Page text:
It was back up the motorway again today to collect my unselected work from the Waterside Arts Centre. While I was there I took time to visit the last day of an exhibition of paintings by Walter Kershaw, one of the selectors on the panel of the Waterside Open.

I really enjoyed this exhibition, which was my first visit to the spacious and well lit Lauriston Gallery. Walter Kershaw created the largest industrial mural in Europe for Trafford, and there are studies and photographs recording this on display here, as well as many large and small scale landscapes plus several paintings from his extensive travels. I was intrigued by one painting of a group of young women signed by a female name which appeared to be an anagram of Walter Kershaw. I could have asked the artist himself, as he stood nearby chatting with a small group of people. This added to the pleasant, laid back atmosphere in the gallery, which was very busy with interested folk of all ages.

My particular favourites were a tall painting of high rise apartments which was full of colour and skewed perspective, and a painting on hardboard of cooling towers, which had some really interesting shapes, almost abstract whilst being firmly rooted in the figurative. There were also some lovely snowscapes, which reminded me of how gorgeous everything looked this time last week when G and I drove up through the winter wonderland to deliver my drawings.
Nearly all of the snow was gone today. Just a few greying lumps lingered here and there, the remains of melted snowmen I assumed.

The canal outside the Waterside Art Centre was still frozen, but this time rather than being pristine and pure, the ice had just the opposite effect emphasising the grimmier aspects of everyday living; cigarette butts and drinks cans sat on the greyish crust, along with an array of yellow golf balls!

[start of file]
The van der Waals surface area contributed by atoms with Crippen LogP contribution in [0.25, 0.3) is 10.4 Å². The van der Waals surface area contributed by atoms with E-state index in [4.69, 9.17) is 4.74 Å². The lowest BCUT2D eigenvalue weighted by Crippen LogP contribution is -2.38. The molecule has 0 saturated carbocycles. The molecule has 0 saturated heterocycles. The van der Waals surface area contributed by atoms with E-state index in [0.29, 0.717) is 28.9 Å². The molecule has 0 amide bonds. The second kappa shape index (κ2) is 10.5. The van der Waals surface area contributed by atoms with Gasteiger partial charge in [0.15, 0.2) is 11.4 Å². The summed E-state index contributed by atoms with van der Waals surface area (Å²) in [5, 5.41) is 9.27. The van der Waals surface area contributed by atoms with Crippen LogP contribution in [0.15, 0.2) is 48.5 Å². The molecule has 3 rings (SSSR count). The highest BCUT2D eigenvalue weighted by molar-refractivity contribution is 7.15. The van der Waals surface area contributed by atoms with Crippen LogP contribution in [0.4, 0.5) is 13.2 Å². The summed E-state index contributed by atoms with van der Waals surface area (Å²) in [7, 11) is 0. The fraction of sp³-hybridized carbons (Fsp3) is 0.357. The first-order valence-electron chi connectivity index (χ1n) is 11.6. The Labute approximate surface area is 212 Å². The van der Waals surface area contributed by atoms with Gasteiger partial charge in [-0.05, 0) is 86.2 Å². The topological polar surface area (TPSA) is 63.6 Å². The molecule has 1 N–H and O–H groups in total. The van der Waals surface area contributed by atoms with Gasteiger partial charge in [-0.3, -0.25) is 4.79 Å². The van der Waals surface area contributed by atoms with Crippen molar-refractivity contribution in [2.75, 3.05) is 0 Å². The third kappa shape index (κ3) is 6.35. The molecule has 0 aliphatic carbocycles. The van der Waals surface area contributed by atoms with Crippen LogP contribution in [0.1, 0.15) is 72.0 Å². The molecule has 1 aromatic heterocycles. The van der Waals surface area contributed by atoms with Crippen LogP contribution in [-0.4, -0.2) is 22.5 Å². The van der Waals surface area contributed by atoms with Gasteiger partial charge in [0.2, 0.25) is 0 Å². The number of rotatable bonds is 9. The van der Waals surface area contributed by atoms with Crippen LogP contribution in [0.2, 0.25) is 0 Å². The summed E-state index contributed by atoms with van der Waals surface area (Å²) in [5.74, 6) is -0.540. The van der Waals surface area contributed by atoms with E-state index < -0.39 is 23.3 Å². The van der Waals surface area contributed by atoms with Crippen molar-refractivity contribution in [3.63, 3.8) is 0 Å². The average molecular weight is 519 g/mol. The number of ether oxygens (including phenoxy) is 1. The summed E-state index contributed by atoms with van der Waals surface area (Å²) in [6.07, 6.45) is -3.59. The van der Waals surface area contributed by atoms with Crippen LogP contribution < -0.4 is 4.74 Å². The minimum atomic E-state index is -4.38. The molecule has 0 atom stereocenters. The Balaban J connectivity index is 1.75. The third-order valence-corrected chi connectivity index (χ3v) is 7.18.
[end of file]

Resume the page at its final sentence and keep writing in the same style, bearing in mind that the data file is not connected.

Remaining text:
Last night I made another drawing of my Christmas Poinsettia. I'm quite pleased with this one, which inspired me to buy some more pens from Hobbycraft at Bridgmere, where G kindly took me on the way home. I'm suddenly filled with inspiration and new ideas for the spring. Won't jinx it though by typing it out loud as I seem to have done with so many ideas before, or like golf balls on the ice they might just sink slowly into oblivion!

Friday, 15 January 2010


I've been making an effort to draw from life lately, as a means of supporting the work I do from my own photographs. Here's one rather stern self-portrait (looking down at ones' self in the mirror is never the most flattering angle).

The other is a drawing I made last night while watching a repeat of QI (definitely a comfort blanket), it's of the little Poinsettia I bought 4 weeks ago from Tesco. It’s kind of a Bonsai Poinsettia and I expected it to last barely through Christmas, but it's still going strong, despite a few singed leaf tips. I over watered it at first, but now I just keep the soil moist and it seems quite happy. I suppose the rising heat from the radiator mitigates the effect of the icy draft from the window frame, and the plant seems to like it.

I stayed up late last night resting my arm and hand to watch Revolutionary Road. I've wanted to see this film since it came out, but oh, it’s so grim! Enjoyable though. The period detail is immaculate, in the same way that Mad Men is. DiCaprio and Winslet are both so wonderful to watch, the camera loves them. But their emotional cut and thrust doesn't quite match the mesmerising quality of Burton and Taylor in Who's Afraid of Virginia Woolf?

I'm now going to lunch on some Christmas Chocolate and to hell with the consequences!

Thursday, 14 January 2010


I was very pleased to receive an acceptance of a drawing for the 2010 Waterside Open, to be held at the Lauriston Gallery in Sale. For one thing, I'm relieved that I didn't beg G the favour of driving me up to Manchester last Saturday for nothing (we'll be paying a return visit this Saturday, as I had one drawing not accepted - think 'glass half full' Kay, I keep telling myself). I'm really pleased though, especially as this week hasn't been wonderful for me. I've been in some pain with a problem with my right hand, which yesterday erupted into a huge lumpy bruise (swollen knuckes, painful joints and skin that looks like orange peel with a rash). I'm doing my best to work through the pain though. If I can't do my artwork, or hold a pen to write, I don't know what I'll do.

I've been enjoying the snow his week, even though it makes commuting difficult. This is one of the few times I'm glad I can't drive. I don't envy all those stressed, snowbound drivers digging themselves out of parking spaces, turning over frozen engines.

The beauty of snow touches me every time. I thought today that with all those contrasts of black on white, it's the closest I get to walking into one of my drawings. Last Saturday was actually a gorgeous day, and after G and I dropped off my drawings we called at Tatton Park for lunch, and to glory in the magic.

I've made a little more progress on my re-working of 'Wood From The Trees'.